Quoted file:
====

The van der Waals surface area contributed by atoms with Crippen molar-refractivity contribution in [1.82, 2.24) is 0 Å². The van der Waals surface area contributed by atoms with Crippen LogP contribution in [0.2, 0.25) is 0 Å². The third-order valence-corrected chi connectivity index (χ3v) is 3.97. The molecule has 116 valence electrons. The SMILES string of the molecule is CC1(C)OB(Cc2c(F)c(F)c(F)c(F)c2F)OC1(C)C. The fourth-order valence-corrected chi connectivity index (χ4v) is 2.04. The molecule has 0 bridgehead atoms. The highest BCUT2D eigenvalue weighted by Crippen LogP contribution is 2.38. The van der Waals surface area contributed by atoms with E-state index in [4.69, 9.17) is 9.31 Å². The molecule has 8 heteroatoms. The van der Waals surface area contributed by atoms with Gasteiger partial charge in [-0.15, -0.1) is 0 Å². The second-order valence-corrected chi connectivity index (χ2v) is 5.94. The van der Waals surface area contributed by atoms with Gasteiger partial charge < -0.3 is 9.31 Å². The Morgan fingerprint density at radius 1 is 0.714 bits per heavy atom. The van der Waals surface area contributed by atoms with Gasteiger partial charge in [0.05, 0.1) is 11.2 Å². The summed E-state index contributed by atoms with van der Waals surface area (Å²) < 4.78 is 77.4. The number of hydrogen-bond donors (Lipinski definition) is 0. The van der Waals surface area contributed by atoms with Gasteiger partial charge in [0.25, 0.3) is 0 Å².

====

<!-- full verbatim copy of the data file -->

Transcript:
The van der Waals surface area contributed by atoms with Crippen molar-refractivity contribution in [1.82, 2.24) is 0 Å². The van der Waals surface area contributed by atoms with Crippen LogP contribution in [0.2, 0.25) is 0 Å². The third-order valence-corrected chi connectivity index (χ3v) is 3.97. The molecule has 116 valence electrons. The SMILES string of the molecule is CC1(C)OB(Cc2c(F)c(F)c(F)c(F)c2F)OC1(C)C. The fourth-order valence-corrected chi connectivity index (χ4v) is 2.04. The molecule has 0 bridgehead atoms. The highest BCUT2D eigenvalue weighted by Crippen LogP contribution is 2.38. The van der Waals surface area contributed by atoms with E-state index in [4.69, 9.17) is 9.31 Å². The molecule has 8 heteroatoms. The van der Waals surface area contributed by atoms with Gasteiger partial charge in [-0.15, -0.1) is 0 Å². The second-order valence-corrected chi connectivity index (χ2v) is 5.94. The van der Waals surface area contributed by atoms with Gasteiger partial charge < -0.3 is 9.31 Å². The Morgan fingerprint density at radius 1 is 0.714 bits per heavy atom. The van der Waals surface area contributed by atoms with Gasteiger partial charge in [0.05, 0.1) is 11.2 Å². The summed E-state index contributed by atoms with van der Waals surface area (Å²) < 4.78 is 77.4. The number of hydrogen-bond donors (Lipinski definition) is 0. The van der Waals surface area contributed by atoms with Gasteiger partial charge in [0.25, 0.3) is 0 Å².